Album Review: Inside Every Fig is a Dead Wasp // Lunar Vacation

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Following years of catchy singles and impressive EPs, Lunar Vacation’s debut albumInside Every Fig is a Dead Wasp demonstrates the band’s unique style perfectly.Consisting of high school friends Grace Repasky, Maggie Geeslin, Matteo DeLurgio and Connor Dowd, the band captures their youthful spirit in upbeat music guaranteed to satisfy any listener. 

Lunar Vacation’s 2017 and 2018 EPs, Swell and Artificial Flavours, established the band as the new generation of indie music. Songs like ‘The Basement’ and ‘Blue Honey’ were amongst many to demonstrate the band’s innate ability to combine upbeat guitar riffs with serene vocals. Clearly influenced by 2010s indie pop, including the work of Two Door Cinema Club and Mac DeMarco, the band has used Inside Every Fig is a Dead Wasp to assertively pave the way in their ongoing process of musical self-discovery. 

I was first introduced to Lunar Vacation’s music back in 2018, as I inevitably entered a Spotify rabbit hole. Since then, their music has developed to incorporate broader themes about coming-of-age, friendship and the struggles inherent in adolescence. Initially released as singles, two of the most impressive songs from the album include ‘Mold’ and ‘Shrug’. 

‘Shrug’ encapsulates a nervous internal monologue and was the first song the band produced in a proper studio; their previous EPs were created with basic technology from their Atlanta high school. Repasky has described Inside Every Fig is a Dead Wasp as “probably the most honest stuff we’ve written in terms of lyrics” and this is particularly evident in ‘Shrug’.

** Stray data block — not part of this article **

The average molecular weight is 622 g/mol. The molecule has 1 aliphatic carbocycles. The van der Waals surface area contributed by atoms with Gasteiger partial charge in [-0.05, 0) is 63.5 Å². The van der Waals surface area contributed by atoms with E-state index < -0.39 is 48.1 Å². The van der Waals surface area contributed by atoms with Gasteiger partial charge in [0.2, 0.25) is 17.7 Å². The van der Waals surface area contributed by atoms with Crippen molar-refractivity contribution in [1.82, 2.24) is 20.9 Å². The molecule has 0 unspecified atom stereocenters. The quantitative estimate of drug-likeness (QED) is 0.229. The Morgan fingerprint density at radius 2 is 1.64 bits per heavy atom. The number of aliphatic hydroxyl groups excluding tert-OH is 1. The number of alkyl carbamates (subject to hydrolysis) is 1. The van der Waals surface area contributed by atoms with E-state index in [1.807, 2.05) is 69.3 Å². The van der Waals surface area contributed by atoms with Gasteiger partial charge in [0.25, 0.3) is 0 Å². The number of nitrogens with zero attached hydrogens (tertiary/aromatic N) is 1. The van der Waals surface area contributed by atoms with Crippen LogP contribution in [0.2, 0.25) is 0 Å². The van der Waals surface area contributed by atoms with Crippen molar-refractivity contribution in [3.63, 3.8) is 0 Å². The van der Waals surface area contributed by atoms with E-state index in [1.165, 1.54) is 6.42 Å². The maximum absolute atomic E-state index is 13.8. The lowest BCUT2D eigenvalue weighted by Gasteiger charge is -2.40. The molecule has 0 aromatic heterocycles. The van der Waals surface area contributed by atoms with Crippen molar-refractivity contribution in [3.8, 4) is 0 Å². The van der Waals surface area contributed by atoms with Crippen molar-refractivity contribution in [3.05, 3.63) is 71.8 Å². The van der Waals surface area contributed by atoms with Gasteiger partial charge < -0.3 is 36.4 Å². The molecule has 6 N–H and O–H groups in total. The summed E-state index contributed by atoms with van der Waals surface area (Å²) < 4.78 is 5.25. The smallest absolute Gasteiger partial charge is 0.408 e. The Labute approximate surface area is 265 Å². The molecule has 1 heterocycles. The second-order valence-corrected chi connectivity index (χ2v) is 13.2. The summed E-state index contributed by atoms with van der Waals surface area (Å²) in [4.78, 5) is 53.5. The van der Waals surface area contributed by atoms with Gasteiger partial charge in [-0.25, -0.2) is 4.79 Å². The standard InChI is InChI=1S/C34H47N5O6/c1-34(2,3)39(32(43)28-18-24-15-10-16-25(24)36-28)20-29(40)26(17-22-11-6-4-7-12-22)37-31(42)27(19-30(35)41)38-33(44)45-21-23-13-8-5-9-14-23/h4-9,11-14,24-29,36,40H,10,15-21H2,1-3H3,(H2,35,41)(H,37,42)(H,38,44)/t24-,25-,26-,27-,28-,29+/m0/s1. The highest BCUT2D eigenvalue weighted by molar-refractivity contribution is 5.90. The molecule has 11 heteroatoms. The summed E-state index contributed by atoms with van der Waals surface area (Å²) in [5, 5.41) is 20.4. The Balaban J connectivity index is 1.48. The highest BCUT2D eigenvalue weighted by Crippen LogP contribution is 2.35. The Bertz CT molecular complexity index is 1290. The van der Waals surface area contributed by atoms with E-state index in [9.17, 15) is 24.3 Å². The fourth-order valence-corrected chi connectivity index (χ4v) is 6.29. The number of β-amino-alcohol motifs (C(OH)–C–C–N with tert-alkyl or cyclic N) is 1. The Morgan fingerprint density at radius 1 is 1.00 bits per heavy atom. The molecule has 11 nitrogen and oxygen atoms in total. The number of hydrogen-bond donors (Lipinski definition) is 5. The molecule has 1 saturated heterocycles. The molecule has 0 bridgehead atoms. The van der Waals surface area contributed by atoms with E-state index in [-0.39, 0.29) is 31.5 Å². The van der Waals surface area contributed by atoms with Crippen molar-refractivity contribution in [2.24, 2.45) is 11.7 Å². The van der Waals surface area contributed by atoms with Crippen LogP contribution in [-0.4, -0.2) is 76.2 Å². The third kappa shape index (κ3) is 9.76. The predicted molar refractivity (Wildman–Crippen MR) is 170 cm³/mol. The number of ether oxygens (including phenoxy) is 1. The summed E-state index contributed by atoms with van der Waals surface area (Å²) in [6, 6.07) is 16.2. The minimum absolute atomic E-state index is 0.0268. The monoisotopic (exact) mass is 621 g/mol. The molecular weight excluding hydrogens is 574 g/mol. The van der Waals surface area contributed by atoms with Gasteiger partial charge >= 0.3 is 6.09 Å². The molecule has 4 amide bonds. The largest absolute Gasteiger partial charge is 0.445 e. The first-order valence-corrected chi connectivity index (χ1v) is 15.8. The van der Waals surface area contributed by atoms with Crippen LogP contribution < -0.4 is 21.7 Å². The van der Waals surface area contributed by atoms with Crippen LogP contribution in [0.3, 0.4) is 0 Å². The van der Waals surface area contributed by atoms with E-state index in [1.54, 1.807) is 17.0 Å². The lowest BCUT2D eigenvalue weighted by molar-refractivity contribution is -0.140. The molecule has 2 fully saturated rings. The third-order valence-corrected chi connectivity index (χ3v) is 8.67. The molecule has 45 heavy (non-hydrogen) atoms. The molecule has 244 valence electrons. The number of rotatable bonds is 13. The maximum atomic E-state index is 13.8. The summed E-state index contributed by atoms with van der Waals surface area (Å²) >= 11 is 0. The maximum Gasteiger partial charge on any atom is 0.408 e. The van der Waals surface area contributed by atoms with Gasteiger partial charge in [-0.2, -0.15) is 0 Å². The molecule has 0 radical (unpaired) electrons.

Lyrics like “Good or bad, it’s hard to say / Paint my walls a shade of grey” and “This isn’t how I wanna breathe” capture the sense of anxiety and uncertainty often inevitable with growing up. ‘Mold’, as the title suggests, also successfully contends with these themes, further discussing the fluidity of identity and the liminal state of indecisiveness. 

However, instead of beginning with hit singles like ‘Shrug’ or ‘Mold’, the album starts with a minute of instrumental musings in ‘Purple Dreams no. 4’. The track seamlessly flows into ‘Peddler’, where we are introduced to Repasky’s vocals through the charmingly mundane line “It’s cold in Kentucky.” As their band name would suggest, Lunar Vacation has mastered the art of embodying surrealist simplicity. Their songs discuss everyday teenage experiences all whilst accompanied by DeLurgio’s dreamy synth and Repasky’s voice. 

Other standouts from the album include ‘Where is Everyone?’, ‘Gears’ and ‘Making Lunch (Not Right Now)’. The latter starts with a simple plucking guitar, making it reminiscent of a childhood lullaby. Repasky’s voice lilts along, perfectly harmonising with Geeslin. The lyrics capture the beauty of simplicity: “There’s a spider on the staircase / There’s a spider and I need to let it out.”  

‘But Maybe’ captures the melancholy quality of Repasky’s vocals, demonstrating how raw emotion is sometimes more powerful than musical technique. Drifting on from the lo-fi feel of penultimate song ‘Anemone’, the song ends this practically flawless debut album, winding down the adolescent emotional turbulence we have experienced over the past thirty minutes. “I feel like I’m truly ready to face it all on my own” seems a fitting line to close Inside Every Fig is a Dead Wasp as Lunar Vacation contend with the future of their musical identity. 

Words by Charlotte Grimwade

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